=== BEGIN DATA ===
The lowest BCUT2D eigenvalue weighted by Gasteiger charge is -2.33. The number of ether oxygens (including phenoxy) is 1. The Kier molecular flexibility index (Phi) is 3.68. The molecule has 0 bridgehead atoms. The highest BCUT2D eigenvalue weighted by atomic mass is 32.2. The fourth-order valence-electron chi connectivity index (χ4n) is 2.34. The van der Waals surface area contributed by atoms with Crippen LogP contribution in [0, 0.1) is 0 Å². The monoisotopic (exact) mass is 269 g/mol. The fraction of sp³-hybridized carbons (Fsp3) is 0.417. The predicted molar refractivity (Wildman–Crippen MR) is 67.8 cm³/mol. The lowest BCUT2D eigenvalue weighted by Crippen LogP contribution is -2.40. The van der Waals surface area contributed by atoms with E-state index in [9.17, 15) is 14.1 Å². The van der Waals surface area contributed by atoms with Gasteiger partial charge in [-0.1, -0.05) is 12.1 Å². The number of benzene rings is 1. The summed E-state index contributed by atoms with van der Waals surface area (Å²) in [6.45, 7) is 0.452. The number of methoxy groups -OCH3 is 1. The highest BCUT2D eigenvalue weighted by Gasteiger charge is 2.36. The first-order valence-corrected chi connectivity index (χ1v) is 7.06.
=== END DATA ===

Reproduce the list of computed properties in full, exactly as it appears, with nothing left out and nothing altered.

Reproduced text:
The lowest BCUT2D eigenvalue weighted by Gasteiger charge is -2.33. The number of ether oxygens (including phenoxy) is 1. The Kier molecular flexibility index (Phi) is 3.68. The molecule has 0 bridgehead atoms. The highest BCUT2D eigenvalue weighted by atomic mass is 32.2. The fourth-order valence-electron chi connectivity index (χ4n) is 2.34. The van der Waals surface area contributed by atoms with Crippen LogP contribution in [0, 0.1) is 0 Å². The monoisotopic (exact) mass is 269 g/mol. The fraction of sp³-hybridized carbons (Fsp3) is 0.417. The predicted molar refractivity (Wildman–Crippen MR) is 67.8 cm³/mol. The lowest BCUT2D eigenvalue weighted by Crippen LogP contribution is -2.40. The van der Waals surface area contributed by atoms with E-state index in [9.17, 15) is 14.1 Å². The van der Waals surface area contributed by atoms with Gasteiger partial charge in [-0.1, -0.05) is 12.1 Å². The number of benzene rings is 1. The summed E-state index contributed by atoms with van der Waals surface area (Å²) in [6.45, 7) is 0.452. The number of methoxy groups -OCH3 is 1. The highest BCUT2D eigenvalue weighted by Gasteiger charge is 2.36. The first-order valence-corrected chi connectivity index (χ1v) is 7.06.